OROVILLE, Calif. (AP) — A Northern California wildfire threatened thousands of homes Thursday after winds whipped it into a monster that incinerated houses in a small mountain community and killed at least three people.
Several other people have been critically burned and hundreds, if not thousands, of homes and other buildings are believed to have been damaged or destroyed by the North Complex fire northeast of San Francisco, authorities said.
Some 20,000 people were under evacuation orders or warnings in Plumas, Yuba and Butte counties.
Between Tuesday and Wednesday, the fire — which had been burning for weeks in forestland and was 50% contained — exploded to six times its size as winds gusting to 45 mph drove a path of destruction through mountainous terrain and parched foothills.
The winds subsided Wednesday but the fire was only 24% contained and the danger remained.
“Time and time again we have seen how dangerous wildfires can be. … So I ask that you please, please please be prepared, maintain situational awareness and heed the warnings,” Butte County Sheriff Kory Honea pleaded.
Honea announced the three deaths but declined to provide details. California Highway Patrol Officer Ben Draper told the Bay Area News Group that one person was found in a car and apparently had been trying to escape the flames.
Many homes were incinerated in the Butte County hamlet of Berry Creek, with a population of 525 people.
John Sykes, a 50-year resident, managed to flee on Tuesday with his car and some clothes but he watched the town burn from about a mile away.
“The school is gone, the fire department’s gone, the bar’s gone, the laundromat’s gone, the general store’s gone,” he told the Sacramento Bee, adding, “I’ll never go back.”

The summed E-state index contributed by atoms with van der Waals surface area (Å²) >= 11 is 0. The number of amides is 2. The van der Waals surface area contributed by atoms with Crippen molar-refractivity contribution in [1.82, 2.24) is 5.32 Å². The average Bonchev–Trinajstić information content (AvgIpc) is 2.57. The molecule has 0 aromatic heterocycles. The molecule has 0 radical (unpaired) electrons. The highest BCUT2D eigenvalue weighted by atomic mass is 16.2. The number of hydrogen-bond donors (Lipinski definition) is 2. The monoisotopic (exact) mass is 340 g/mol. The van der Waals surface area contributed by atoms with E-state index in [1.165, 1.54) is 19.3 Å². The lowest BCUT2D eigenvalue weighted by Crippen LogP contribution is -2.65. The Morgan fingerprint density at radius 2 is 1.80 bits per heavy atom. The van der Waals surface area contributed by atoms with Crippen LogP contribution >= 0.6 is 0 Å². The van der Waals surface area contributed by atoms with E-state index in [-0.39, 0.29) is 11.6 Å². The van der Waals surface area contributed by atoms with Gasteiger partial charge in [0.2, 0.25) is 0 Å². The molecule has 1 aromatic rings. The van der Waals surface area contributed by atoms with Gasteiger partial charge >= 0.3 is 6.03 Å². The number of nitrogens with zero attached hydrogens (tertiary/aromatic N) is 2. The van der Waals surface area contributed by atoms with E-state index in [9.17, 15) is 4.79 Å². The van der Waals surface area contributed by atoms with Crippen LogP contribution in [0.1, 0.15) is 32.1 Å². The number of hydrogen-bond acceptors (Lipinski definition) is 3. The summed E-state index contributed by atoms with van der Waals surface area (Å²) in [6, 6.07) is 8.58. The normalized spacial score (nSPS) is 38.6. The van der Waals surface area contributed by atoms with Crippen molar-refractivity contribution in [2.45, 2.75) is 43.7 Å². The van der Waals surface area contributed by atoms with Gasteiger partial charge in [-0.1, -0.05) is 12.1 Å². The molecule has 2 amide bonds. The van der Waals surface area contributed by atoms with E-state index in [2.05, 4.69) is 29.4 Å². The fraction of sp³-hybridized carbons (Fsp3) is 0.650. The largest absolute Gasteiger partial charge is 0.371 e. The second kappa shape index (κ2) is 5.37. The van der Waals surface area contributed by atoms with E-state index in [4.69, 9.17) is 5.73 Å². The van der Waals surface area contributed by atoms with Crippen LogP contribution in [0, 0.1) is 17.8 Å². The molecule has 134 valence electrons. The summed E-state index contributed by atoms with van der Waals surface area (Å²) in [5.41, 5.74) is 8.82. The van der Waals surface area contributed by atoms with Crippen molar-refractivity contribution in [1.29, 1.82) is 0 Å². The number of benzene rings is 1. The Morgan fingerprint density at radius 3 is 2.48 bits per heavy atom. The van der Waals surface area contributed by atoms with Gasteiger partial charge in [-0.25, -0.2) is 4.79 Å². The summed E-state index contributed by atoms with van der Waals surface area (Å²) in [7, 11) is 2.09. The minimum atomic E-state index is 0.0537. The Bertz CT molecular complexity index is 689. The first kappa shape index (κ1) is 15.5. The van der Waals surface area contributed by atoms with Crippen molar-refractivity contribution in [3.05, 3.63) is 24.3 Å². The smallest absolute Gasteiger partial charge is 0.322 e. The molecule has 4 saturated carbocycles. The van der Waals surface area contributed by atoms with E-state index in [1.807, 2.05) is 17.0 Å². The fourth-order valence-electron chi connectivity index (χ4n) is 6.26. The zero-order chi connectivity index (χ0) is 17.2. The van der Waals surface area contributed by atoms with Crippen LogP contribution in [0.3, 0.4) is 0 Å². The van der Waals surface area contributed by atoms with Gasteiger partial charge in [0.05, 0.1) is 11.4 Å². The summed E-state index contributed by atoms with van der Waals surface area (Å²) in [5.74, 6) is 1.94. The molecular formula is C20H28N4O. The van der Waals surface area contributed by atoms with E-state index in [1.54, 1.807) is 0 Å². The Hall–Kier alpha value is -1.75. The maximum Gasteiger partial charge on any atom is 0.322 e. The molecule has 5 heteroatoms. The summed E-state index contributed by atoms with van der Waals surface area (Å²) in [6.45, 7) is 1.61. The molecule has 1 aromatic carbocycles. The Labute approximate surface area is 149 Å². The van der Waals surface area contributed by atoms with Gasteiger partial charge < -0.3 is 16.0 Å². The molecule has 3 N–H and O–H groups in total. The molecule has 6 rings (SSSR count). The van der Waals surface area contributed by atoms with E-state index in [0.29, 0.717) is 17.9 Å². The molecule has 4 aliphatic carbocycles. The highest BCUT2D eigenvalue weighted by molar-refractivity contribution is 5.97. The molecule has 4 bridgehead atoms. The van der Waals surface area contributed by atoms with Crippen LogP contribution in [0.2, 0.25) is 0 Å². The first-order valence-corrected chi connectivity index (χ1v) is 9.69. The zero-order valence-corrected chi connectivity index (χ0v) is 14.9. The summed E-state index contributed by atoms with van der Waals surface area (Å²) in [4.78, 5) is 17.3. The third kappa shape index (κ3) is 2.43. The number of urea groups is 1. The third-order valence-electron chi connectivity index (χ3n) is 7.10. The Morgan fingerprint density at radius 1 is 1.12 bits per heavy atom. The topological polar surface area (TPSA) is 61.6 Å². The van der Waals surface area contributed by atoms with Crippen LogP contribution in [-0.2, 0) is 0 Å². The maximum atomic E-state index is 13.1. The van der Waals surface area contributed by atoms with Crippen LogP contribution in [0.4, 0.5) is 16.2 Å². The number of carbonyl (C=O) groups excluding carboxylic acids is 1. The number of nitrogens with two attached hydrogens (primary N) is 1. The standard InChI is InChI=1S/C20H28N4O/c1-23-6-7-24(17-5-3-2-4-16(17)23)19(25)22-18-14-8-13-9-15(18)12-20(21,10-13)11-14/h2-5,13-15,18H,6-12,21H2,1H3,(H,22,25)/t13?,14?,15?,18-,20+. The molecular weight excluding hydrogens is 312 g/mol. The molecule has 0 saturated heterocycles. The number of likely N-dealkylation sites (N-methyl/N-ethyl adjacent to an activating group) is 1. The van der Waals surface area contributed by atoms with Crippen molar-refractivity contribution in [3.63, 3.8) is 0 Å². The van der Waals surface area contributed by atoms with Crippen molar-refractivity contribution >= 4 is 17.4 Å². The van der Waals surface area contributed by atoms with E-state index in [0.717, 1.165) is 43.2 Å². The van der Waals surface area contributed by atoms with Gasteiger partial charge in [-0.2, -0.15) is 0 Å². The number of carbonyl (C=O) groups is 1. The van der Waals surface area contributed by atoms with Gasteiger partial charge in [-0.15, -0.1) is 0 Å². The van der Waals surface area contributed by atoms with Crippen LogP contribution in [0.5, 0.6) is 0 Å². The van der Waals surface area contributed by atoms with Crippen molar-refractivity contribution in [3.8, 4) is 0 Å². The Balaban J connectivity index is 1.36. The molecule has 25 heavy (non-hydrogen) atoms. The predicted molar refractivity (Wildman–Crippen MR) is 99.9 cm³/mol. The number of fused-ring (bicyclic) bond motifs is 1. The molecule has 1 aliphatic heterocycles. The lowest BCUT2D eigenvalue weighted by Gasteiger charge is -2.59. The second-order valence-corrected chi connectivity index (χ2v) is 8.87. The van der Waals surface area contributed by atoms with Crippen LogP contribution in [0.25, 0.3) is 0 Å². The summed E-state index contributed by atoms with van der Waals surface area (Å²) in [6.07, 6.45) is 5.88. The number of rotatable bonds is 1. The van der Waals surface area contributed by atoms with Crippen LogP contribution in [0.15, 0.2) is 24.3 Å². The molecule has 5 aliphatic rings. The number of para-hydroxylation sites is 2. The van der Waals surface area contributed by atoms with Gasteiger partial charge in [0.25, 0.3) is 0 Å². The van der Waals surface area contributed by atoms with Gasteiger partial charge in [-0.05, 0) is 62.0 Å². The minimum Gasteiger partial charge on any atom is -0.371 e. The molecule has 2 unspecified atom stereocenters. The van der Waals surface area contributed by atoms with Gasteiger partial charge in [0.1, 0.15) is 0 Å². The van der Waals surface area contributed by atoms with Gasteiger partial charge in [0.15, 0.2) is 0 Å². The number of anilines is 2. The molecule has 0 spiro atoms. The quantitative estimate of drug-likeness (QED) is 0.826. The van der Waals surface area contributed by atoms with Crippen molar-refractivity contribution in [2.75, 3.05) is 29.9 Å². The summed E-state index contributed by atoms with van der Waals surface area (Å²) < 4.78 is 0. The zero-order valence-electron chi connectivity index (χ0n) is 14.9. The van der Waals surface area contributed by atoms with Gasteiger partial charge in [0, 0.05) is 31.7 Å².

“I don’t want to see it,” he said. “That’s why I’m leaving. I never want to see California again.”
Four burn victims were taken to UC Davis Medical Center in critical condition, the Bee reported.
The fire also threatened Paradise, a town devastated just two years ago by the deadliest blaze in state history that prompted a deadly traffic jam as panicked residents tried to escape. Eighty-five people lost their lives and nearly 19,000 buildings were destroyed in that fire.
On Wednesday, the sky turned from black to cherry red and ash carried on strong winds rained down in a scene reminiscent from the fateful morning of Nov. 8, 2018, former Mayor Steve “Woody” Culleton said.
“It was extremely frightening and ugly,” Culleton said. “Everybody has PTSD and what not, so it triggered everybody and caused terror and panic.”
Even in the midst of its dry, hot, windy fire season, California has seen wildfires advancing with unprecedented speed and ferocity. Since the middle of August, fires in California have killed 11 people, destroyed more than 3,600 structures, burned old growth redwoods, charred chaparral and forced evacuations in communities near the coast, in wine country and along the Sierra Nevada.
Thick smoke choked much of the state and cast an eerie orange hue across the sky. In some areas of the San Francisco Bay Area and the Sacramento Valley, the smoke blocked out so much sunlight that it dropped the temperature by 20 to 30 degrees over the previous day, according to the National Weather Service.
More than two dozen major fires were burning around the state, some of them among the largest ever recorded in recent California history.
The U.S. Forest Service, which had taken the unprecedented measure of closing eight national forests in Southern California earlier in the week, ordered all 18 of its forests in the state closed Wednesday for public safety.
In Southern California, fires burned in Los Angeles, San Bernardino and San Diego counties. People in foothill communities east of Los Angeles were warned to be ready to flee, but the region’s notorious Santa Ana winds were weaker than predicted.
“We’re encouraged that the wind activity appears to be dying down,” Gov. Gavin Newsom said. “The rest of the week looks a little more favorable.”
Melley reported from Los Angeles. Associated Press writers John Antczak in Los Angeles and Olga R. Rodriguez in San Francisco contributed to this report.